This meeting we're covering post-BlizzCon forum activity drop-off, and a return to statistical normalcy after the huge influx of activity that surrounded the event. Using the info we can go into a meeting later in the day to help determine some of the content we're going to be generating over the next few months.
After a few meetings out of the way it's probably time for lunch, but I tend to forget to eat or think about how I will procure myself sustenance. While I was in meetings I've racked up 75 or so emails, which I go through pretty quickly, responding when necessary to offer my sage advice.
Managing to peek at the forums I'm able to knock a few replies out. I dearly enjoy interacting with people on the forums, and I get so little time to do so. I've found recently that I can get some of that same sense of enjoyment from Twitter (you can follow me @Bashiok if you’ll forgive the shameless plug), and being easily accessible from a phone or tablet, it's far easier to work into my schedule.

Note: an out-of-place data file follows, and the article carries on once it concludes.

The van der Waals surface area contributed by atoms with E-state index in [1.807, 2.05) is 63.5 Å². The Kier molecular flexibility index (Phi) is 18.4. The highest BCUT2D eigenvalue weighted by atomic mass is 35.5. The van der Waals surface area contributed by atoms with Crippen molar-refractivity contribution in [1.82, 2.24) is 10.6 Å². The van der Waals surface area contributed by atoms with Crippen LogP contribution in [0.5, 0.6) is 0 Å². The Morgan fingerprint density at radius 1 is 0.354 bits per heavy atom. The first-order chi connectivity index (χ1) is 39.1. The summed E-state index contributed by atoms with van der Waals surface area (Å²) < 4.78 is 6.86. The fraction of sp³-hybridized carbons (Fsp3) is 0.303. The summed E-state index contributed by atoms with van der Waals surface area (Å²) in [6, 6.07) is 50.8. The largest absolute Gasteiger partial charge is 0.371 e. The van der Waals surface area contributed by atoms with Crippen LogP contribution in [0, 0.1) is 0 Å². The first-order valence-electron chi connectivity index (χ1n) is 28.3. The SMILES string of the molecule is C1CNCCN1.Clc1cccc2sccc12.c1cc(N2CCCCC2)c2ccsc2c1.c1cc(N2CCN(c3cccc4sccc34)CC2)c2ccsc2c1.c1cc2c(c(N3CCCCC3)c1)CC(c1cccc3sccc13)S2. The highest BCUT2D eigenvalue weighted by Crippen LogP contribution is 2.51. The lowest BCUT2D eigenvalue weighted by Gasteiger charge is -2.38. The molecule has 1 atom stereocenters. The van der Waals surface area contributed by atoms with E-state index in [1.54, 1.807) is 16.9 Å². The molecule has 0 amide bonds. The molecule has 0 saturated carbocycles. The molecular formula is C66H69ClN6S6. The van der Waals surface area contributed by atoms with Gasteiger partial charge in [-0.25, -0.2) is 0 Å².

I tricked someone into getting me lunch. Most of the team rarely eats lunch away from their desks. I feel like it's an awful habit and one I should try to break from more often, but there's a lot to get done. I'm sure there's some study I can reference about how spending a lunch break away from work increases productivity when you return, but nevertheless there I sit, working while I eat. It also offers me some privacy as I'm convinced I constantly have food smeared throughout my beard.
I get an instant message from Greg asking about the upcoming Mists of Pandaria talent calculators and how we may want to handle feedback. We go back and forth on concerns over how relevant the feedback will be (and the work that goes into collecting it) when they are likely to change so much before release. We ultimately decide it's probably worth the effort to make class-specific talent feedback threads, but it all hinges on when those threads make it to the website.